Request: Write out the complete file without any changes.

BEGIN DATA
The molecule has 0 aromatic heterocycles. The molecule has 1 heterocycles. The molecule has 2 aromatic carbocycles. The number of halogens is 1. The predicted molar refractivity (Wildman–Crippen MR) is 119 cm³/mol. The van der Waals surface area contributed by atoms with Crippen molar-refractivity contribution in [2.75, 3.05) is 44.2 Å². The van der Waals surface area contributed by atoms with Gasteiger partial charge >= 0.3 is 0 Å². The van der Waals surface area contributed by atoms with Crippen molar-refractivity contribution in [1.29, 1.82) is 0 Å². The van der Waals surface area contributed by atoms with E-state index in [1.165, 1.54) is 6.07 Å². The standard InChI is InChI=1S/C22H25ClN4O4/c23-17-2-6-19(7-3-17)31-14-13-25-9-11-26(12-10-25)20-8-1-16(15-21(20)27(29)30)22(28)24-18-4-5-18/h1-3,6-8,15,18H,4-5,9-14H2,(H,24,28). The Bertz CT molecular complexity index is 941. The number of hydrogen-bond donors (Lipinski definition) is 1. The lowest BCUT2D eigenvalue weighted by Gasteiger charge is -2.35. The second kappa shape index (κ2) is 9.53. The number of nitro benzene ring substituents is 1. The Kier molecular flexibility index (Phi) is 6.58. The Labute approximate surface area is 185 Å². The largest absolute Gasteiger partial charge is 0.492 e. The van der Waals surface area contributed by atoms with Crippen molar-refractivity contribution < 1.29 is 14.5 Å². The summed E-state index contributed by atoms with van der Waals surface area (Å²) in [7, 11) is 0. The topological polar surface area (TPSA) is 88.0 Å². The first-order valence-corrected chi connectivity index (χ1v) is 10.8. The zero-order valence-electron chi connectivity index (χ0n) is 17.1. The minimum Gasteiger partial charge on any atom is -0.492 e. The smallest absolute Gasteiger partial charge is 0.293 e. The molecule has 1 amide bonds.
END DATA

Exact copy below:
The molecule has 0 aromatic heterocycles. The molecule has 1 heterocycles. The molecule has 2 aromatic carbocycles. The number of halogens is 1. The predicted molar refractivity (Wildman–Crippen MR) is 119 cm³/mol. The van der Waals surface area contributed by atoms with Crippen molar-refractivity contribution in [2.75, 3.05) is 44.2 Å². The van der Waals surface area contributed by atoms with Gasteiger partial charge >= 0.3 is 0 Å². The van der Waals surface area contributed by atoms with Crippen molar-refractivity contribution in [1.29, 1.82) is 0 Å². The van der Waals surface area contributed by atoms with E-state index in [1.165, 1.54) is 6.07 Å². The standard InChI is InChI=1S/C22H25ClN4O4/c23-17-2-6-19(7-3-17)31-14-13-25-9-11-26(12-10-25)20-8-1-16(15-21(20)27(29)30)22(28)24-18-4-5-18/h1-3,6-8,15,18H,4-5,9-14H2,(H,24,28). The Bertz CT molecular complexity index is 941. The number of hydrogen-bond donors (Lipinski definition) is 1. The lowest BCUT2D eigenvalue weighted by Gasteiger charge is -2.35. The second kappa shape index (κ2) is 9.53. The number of nitro benzene ring substituents is 1. The Kier molecular flexibility index (Phi) is 6.58. The Labute approximate surface area is 185 Å². The largest absolute Gasteiger partial charge is 0.492 e. The van der Waals surface area contributed by atoms with Crippen molar-refractivity contribution < 1.29 is 14.5 Å². The summed E-state index contributed by atoms with van der Waals surface area (Å²) in [7, 11) is 0. The topological polar surface area (TPSA) is 88.0 Å². The first-order valence-corrected chi connectivity index (χ1v) is 10.8. The zero-order valence-electron chi connectivity index (χ0n) is 17.1. The minimum Gasteiger partial charge on any atom is -0.492 e. The smallest absolute Gasteiger partial charge is 0.293 e. The molecule has 1 amide bonds.